(Adds central bank and analyst comments and report details)
By Silvio Cascione and Alonso Soto
BRASILIA, March 30 Brazil's central bank said on
Thursday that lower inflation could allow it to step up its pace
of interest rate cuts and help pull the once-booming economy out
of its worst recession ever.
In a quarterly inflation report, the bank lowered its 2017
inflation market forecast to 4.0 percent from 4.7 percent in its
previous report. For 2018, its estimate remained at 4.5 percent,
at the center of its official target.
A more widely spread process of disinflation "strengthens
the chances of a moderate intensification of the pace of
monetary easing," the bank said.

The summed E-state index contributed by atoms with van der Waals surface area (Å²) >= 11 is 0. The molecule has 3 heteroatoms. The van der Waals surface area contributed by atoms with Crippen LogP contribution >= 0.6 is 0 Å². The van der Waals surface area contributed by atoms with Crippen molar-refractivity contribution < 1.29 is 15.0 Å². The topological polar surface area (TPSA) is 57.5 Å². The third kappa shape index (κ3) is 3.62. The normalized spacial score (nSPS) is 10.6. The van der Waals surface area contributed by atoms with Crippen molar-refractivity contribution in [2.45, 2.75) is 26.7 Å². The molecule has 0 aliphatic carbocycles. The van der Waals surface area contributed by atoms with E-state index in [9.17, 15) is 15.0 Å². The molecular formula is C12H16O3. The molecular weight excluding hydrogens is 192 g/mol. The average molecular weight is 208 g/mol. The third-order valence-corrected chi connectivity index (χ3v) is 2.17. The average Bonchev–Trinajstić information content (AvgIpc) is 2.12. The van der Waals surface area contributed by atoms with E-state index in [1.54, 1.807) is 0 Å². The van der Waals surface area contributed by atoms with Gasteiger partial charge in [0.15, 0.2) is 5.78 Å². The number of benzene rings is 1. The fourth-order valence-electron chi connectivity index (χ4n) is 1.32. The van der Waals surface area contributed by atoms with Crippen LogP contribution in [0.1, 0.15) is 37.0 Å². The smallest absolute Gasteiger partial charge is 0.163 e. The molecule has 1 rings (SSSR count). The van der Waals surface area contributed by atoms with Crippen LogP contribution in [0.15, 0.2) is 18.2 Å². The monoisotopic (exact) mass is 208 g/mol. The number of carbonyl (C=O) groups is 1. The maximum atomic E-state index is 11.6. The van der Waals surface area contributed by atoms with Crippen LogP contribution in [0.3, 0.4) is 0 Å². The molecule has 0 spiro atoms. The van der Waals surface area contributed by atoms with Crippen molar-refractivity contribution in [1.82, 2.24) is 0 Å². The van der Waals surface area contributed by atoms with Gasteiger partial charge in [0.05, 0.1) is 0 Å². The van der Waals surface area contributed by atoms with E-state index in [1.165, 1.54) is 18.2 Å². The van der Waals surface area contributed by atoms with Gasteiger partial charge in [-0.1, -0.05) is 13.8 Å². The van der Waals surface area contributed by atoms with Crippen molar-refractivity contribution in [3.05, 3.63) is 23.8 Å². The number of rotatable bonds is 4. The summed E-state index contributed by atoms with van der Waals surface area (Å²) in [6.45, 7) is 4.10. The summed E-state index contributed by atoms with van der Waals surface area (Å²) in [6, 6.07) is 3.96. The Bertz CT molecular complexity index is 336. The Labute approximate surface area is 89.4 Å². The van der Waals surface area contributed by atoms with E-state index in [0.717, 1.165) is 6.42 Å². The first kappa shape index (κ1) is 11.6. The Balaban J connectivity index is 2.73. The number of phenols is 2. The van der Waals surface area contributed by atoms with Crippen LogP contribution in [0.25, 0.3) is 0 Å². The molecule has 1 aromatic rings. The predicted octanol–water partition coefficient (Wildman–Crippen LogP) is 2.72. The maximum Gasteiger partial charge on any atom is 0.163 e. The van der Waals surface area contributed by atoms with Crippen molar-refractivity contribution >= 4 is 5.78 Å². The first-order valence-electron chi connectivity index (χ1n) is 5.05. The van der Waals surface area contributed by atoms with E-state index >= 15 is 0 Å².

At its last two meetings, the bank has cut its benchmark
Selic rate by 75 basis points each time. Still, at
12.25 percent, it remains one of highest reference rates for
major global economies.
"That 'moderate intensification' signals that the bank is
considering cutting rates by 100 basis points, but not by 125
basis points," said Thais Zara, chief economist with Sao
Paulo-based consultancy Rosenberg.
The length of the rate-cutting cycle will depend on the 2019
inflation estimates and the forecast for the country's
structural rates, or the rate that is neutral to inflation, the
The bank said its market forecast for annual inflation until
the first quarter of 2019 stood at 4.6 percent.
The bank also lowered its economic growth forecast to 0.5
percent from 0.8 percent for 2017, standing now in line with the
government and market forecasts.
A painfully slow recovery after two years of deep recession
have dragged down inflation that just over a year ago had
swelled to above 10 percent. Annual inflation currently stands
at 4.76 percent.
(Reporting by Silvio Cascione and Alonso Soto; Editing by Chizu
Nomiyama and Bernadette Baum)